Ingmar Bergman was born in 1918, in Uppsala, Sweden, and he died on 30 July 2007, at his home on the small island of Fårö. He was a distinguished theatre director, known internationally for films that he both wrote and directed which were—above all things—psychological. He concentrated on existential problems, on the many aspects of sexual love, and on the ways in which aggression affects our lives. He was able to invite audiences of his films towards the kind of thoughtful reflectiveness that is more typical of reading the best kind of written fiction.
Saraband—the word is the name of an erotic dance for two people—was the last film Bergman made before his death. It is also the name Bach used for some of the movements in his suites for solo cello, parts of which are heard in the film. Bergman made this film for television. It has ten movements, each one a duet, in a sequence preceded by a prologue and succeeded by an epilogue in which Marianne (played by Liv Ullmann) speaks directly to the audience. In the prologue, prompted by a photograph of herself and Johan (played by Erland Josephson) to whom she was once married, she decides to visit him, although they have not seen each other for many years. She is now 63 and he is 86. He lives in isolation in a summer-house on an estate in a remote place overlooking a lake. Living in a cottage by the same lake is Henrik (Börje Ahlstedt), a cellist, and his 19-year-old daughter Karin (Julia Dufvenius). Henrik is Johan’s son from a former marriage, who is despised by his father. Henrik grieves for his wife Anna, who died of cancer two years previously, and he has taken to coaching Karin, also a cellist, whom he wants to audition at the conservatory and to remain living with him. The story follows Henrik’s and Johan’s plans to control Karin and her musical career, and pivots on the question of Karin’s guilt should she assert her autonomy.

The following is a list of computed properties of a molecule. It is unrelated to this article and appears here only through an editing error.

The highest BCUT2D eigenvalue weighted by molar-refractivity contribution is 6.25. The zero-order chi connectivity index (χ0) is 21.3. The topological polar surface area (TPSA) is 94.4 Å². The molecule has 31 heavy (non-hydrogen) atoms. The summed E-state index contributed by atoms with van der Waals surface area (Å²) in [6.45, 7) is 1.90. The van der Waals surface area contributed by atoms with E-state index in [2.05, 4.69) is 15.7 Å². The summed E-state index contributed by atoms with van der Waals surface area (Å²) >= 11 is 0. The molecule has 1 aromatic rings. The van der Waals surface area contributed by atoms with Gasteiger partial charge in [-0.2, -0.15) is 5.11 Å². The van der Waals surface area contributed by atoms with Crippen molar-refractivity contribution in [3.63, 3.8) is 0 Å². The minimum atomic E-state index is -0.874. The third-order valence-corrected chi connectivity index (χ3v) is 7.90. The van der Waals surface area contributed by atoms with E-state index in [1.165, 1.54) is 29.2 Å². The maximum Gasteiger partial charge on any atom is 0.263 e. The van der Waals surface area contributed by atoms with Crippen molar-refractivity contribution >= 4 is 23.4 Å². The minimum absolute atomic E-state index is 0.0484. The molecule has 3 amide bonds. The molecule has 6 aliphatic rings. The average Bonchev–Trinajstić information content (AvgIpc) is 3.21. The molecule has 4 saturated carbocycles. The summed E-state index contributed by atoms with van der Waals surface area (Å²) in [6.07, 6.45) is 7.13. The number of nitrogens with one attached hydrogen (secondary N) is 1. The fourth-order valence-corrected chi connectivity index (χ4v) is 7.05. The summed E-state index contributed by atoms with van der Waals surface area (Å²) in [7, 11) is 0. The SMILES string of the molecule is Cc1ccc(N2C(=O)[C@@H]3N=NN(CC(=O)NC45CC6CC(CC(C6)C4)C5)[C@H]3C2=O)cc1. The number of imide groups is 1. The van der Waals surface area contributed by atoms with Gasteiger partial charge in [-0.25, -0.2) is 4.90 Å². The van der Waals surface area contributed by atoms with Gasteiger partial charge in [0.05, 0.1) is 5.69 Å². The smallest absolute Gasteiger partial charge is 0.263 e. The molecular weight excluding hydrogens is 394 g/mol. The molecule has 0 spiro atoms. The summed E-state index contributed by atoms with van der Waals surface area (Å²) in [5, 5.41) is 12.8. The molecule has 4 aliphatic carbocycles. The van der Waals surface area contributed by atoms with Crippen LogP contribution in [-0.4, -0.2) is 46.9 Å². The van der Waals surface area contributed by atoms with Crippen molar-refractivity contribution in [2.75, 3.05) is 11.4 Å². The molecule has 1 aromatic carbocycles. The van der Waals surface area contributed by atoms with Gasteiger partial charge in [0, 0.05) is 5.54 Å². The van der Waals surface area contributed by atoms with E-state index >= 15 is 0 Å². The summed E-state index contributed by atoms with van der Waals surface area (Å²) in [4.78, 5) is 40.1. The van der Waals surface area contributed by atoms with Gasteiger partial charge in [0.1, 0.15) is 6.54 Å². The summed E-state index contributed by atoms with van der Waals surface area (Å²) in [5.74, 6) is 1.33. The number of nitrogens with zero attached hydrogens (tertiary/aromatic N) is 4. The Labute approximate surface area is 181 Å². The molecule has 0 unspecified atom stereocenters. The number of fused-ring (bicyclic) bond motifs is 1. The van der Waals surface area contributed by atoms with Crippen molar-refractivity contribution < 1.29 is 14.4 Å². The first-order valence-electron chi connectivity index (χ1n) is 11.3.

Each scene, each movement, of the film is engaging in itself, especially as one starts to wonder if there is more going on between Henrik and his daughter than there ought to be. The film is about the ways in which we come to know others, and among the many matters of psychological interest is the question of how far our character remains stable in the way that personality theorists say it does, and how far we are different with different people onto whom we project particular desires that they call forth in us. In psychological research, David Kenny and his colleagues (2001) have found that although there is consistency in the individual, there is also unique responding to particular others.
This is a great film, with great cast, which acheives an unusual intensity. You can read a longer review by clicking here.
David A. Kenny, Cynthia D. Mohr, & Maurice J. Levesque (2001). A social relations variance partitioning of dyadic behavior. Psychological Bulletin, 127, 128-141.